The Vox V.G. 4 Bass 1969 - 1971

Vox V.G. 4 Bass
In the years leading up to the introduction of the Vox V.G. 4 bass in 1969, the number of guitar models offered by JMI had grown to near epic proportions. The 1966 Vox catalog alone offered thirteen different solid body instruments, eight semi-acoustic models and eleven acoustic or "Spanish" guitars.

Some of the guitar models produced by Vox were original designs. These included the Phantom, Teardrop, Apache, Scorpion and Winchester guitars and basses. The balance of the Vox guitar line was modeled after popular models from Fender, Mosrite and Gibson.

Maintaining this large range of guitar models proved to be a financial hardship for Vox as their parent company, Royston Industries, was looting the profits from all of their subsidiaries to fund the development of the ill-fated "Midas" aviation flight recorder.

By the fall of 1967, precious little money was available for Vox to maintain an inventory of finished goods much less meet their current financial obligations. To make matters worse, Royston lost the contract to build the Midas aviation flight recorder. The financial losses sustained in the development of the Midas flight recorder dealt a crushing blow to Royston. By the end of 1967, Royston and all of its subsidiaries (including Vox) were forced into into receivership.

Vox disappeared from the UK market for the first half of 1968. Eventually a deal was struck with the receiver bank that would allow Vox to again reopen as a new, independent company named "Vox Sound Equipment Limited" (VSEL)  Reg Clark, sales manager for Vox Sound Equipment, was interviewed about the new company in an article published in Beat Instrumental, a UK music magazine.

Reg Clark mentioned in this Beat Instrumental interview that the previous Vox guitar line had grown too large and he intended to keep only the best of the models previously offered. The results of this downsizing can be seen in the 1969 Vox "Giant Sounds" guitar catalog. All British made Vox guitars were discontinued, including the iconic Phantom and Teardrop models. Only three of the previous electric models made for Vox by Eko survived the cut: the solid bodied Vox Bulldog guitar, the semi-acoustic Vox Lynx guitar and the semi-acoustic Vox Cougar Bass. Five acoustics were also sourced from Eko.

In this same catalog, Vox also introduced the Gretsch inspired V.G.4 bass, V.G.6 six string guitar and the V.G.12 twelve string guitar. All three instruments shared the same body with a 17" bout. These models were manufactured for Vox in Japan.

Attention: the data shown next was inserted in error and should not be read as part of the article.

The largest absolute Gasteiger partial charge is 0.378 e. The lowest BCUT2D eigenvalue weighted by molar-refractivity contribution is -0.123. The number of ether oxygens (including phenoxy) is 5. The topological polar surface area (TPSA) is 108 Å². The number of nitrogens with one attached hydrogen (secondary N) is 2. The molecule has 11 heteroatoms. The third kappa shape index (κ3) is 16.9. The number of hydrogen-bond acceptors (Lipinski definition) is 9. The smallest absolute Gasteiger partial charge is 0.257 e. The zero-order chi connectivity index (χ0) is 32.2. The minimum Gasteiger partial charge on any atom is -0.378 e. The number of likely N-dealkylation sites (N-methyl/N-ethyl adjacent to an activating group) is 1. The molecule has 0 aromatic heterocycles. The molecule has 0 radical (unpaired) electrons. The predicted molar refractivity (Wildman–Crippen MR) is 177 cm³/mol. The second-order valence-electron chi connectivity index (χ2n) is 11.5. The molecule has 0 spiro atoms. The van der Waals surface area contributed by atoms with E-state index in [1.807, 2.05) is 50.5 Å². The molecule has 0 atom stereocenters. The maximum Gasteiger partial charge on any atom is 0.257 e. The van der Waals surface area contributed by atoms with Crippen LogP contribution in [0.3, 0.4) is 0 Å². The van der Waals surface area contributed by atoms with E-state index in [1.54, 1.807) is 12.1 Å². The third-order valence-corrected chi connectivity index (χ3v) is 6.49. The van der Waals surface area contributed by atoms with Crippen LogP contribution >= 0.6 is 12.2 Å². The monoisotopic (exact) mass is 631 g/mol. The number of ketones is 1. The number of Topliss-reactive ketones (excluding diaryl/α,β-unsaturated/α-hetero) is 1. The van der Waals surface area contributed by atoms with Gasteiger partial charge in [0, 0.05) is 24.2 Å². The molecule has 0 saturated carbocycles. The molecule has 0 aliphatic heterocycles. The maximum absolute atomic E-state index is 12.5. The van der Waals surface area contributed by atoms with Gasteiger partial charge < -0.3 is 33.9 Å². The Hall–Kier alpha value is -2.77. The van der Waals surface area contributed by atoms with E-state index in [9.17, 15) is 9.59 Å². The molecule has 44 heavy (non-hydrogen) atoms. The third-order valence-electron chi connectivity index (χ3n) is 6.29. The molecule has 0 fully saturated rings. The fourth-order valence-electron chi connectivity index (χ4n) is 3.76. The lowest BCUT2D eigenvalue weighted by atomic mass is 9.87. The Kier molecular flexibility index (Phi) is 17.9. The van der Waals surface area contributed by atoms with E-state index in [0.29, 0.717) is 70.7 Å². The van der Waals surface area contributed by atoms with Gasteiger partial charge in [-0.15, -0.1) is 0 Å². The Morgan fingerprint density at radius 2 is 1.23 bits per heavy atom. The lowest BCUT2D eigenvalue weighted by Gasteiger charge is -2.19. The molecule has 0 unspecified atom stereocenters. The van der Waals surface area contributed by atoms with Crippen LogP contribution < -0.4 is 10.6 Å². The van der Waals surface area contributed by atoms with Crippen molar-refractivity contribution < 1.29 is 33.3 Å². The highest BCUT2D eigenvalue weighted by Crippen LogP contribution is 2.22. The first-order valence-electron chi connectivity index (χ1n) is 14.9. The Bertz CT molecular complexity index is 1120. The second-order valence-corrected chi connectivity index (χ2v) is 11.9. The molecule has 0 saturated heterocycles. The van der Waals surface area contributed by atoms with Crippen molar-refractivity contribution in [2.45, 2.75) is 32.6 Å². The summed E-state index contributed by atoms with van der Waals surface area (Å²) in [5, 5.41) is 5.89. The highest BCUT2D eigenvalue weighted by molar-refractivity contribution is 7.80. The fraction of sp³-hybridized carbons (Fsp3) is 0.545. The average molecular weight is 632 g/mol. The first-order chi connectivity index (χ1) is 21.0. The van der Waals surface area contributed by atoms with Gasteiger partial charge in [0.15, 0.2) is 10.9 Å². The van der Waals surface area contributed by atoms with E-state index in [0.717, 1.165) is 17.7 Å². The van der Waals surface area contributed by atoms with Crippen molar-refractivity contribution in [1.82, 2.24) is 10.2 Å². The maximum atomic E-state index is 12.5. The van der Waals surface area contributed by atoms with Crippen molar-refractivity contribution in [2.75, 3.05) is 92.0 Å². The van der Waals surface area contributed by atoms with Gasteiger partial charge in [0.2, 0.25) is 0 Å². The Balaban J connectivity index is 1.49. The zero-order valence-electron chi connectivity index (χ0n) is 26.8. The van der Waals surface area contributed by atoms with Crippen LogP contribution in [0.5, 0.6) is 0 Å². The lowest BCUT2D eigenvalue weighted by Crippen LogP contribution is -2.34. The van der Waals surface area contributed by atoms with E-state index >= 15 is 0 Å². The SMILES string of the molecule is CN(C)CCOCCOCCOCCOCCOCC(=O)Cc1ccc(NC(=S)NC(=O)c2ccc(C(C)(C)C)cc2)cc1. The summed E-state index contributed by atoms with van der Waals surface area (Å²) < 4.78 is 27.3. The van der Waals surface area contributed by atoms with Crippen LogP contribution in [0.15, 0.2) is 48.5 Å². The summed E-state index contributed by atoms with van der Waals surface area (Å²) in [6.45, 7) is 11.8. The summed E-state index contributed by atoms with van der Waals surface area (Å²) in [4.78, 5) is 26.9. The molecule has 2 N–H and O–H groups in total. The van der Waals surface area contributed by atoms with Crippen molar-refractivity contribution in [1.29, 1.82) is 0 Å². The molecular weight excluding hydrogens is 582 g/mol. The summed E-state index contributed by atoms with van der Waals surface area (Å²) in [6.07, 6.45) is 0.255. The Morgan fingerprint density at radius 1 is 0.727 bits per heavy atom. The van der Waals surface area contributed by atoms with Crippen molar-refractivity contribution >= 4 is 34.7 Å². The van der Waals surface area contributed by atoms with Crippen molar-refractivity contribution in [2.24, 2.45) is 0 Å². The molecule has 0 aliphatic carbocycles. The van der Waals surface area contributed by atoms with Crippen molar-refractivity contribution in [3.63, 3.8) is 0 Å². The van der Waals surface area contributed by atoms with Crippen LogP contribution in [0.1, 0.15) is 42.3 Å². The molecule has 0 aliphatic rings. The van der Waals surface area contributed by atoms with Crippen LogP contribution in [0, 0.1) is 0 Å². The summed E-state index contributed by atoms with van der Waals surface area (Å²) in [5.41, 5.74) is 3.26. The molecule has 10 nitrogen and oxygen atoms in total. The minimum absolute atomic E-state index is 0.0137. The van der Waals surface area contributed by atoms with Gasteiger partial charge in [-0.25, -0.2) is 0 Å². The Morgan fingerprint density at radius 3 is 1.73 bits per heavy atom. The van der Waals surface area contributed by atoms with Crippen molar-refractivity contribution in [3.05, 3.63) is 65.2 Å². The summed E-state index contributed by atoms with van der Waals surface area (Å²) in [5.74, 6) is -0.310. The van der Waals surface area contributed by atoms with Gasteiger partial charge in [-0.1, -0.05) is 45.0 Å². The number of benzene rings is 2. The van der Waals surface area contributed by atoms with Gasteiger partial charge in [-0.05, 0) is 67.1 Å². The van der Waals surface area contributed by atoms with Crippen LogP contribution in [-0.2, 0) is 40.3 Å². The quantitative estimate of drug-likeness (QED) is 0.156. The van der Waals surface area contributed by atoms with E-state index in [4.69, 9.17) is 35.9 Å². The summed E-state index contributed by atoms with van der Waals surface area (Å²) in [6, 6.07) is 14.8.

The Vox V.G.4 bass also appeared in the 1970 and 1971 Vox catalogs.

The 1970 Vox catalog described the V.G.4 as follows: "The bass guitar for the professional with a semi-acoustic, double cutaway body and fast action neck. Fully compensating bridge, tailpiece and adjustable built-in truss rod gives you a full range of string height and length adjustments to suit your style. Two bass frequency single pole pickups have separate tone and volume controls and can be varied by using the pickup selector switch. All fitments are finished in gold, and the guitar is available in green sunburst, transparent red, mahogany and triple sunburst finishes."

The semi acoustic, double bound Vox V.G.4 featured two single coil pickups sourced from Welson in Italy. The tone of each pickup was shaped by a pair of toggle switches mounted on the upper horn of the instrument. A three position rotary pickup selector switch was mounted to the lower horn. The V.G.4 also featured individual volume for each pickup, a mute switch, painted "f " holes and a bolt on neck. The model number was curiously misstated some of the pick guards. Rather than "V.G.4," the pick guard was incorrectly imprinted "G.V.4" (see photo below).

The Vox V.G.4 bass retailed for £40.25 in the 1970 Vox price list. By means of comparison, Vox charged £84, or more than twice as much, for a solid body Phantom bass six years earlier in 1964.


The VOX Showroom!

Photos and editorial content courtesy Gary Hahlbeck, North Coast Music

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